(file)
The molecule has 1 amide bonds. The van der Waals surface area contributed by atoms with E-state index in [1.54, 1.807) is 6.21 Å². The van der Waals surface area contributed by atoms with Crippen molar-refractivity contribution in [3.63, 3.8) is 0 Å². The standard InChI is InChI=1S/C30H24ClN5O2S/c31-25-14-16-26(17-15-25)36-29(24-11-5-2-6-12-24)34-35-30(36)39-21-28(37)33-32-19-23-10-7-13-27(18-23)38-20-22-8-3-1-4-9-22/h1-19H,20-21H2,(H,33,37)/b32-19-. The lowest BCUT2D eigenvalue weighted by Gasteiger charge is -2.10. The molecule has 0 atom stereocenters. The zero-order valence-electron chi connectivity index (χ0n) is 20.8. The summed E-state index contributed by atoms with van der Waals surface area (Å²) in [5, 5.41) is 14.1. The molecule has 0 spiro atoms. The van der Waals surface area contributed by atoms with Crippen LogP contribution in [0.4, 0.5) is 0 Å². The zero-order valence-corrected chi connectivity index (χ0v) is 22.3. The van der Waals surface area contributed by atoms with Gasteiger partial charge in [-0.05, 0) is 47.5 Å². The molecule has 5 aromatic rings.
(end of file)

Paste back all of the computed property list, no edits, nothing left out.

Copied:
The molecule has 1 amide bonds. The van der Waals surface area contributed by atoms with E-state index in [1.54, 1.807) is 6.21 Å². The van der Waals surface area contributed by atoms with Crippen molar-refractivity contribution in [3.63, 3.8) is 0 Å². The standard InChI is InChI=1S/C30H24ClN5O2S/c31-25-14-16-26(17-15-25)36-29(24-11-5-2-6-12-24)34-35-30(36)39-21-28(37)33-32-19-23-10-7-13-27(18-23)38-20-22-8-3-1-4-9-22/h1-19H,20-21H2,(H,33,37)/b32-19-. The lowest BCUT2D eigenvalue weighted by Gasteiger charge is -2.10. The molecule has 0 atom stereocenters. The zero-order valence-electron chi connectivity index (χ0n) is 20.8. The summed E-state index contributed by atoms with van der Waals surface area (Å²) in [5, 5.41) is 14.1. The molecule has 0 spiro atoms. The van der Waals surface area contributed by atoms with Crippen LogP contribution in [0.4, 0.5) is 0 Å². The zero-order valence-corrected chi connectivity index (χ0v) is 22.3. The van der Waals surface area contributed by atoms with Gasteiger partial charge in [-0.05, 0) is 47.5 Å². The molecule has 5 aromatic rings.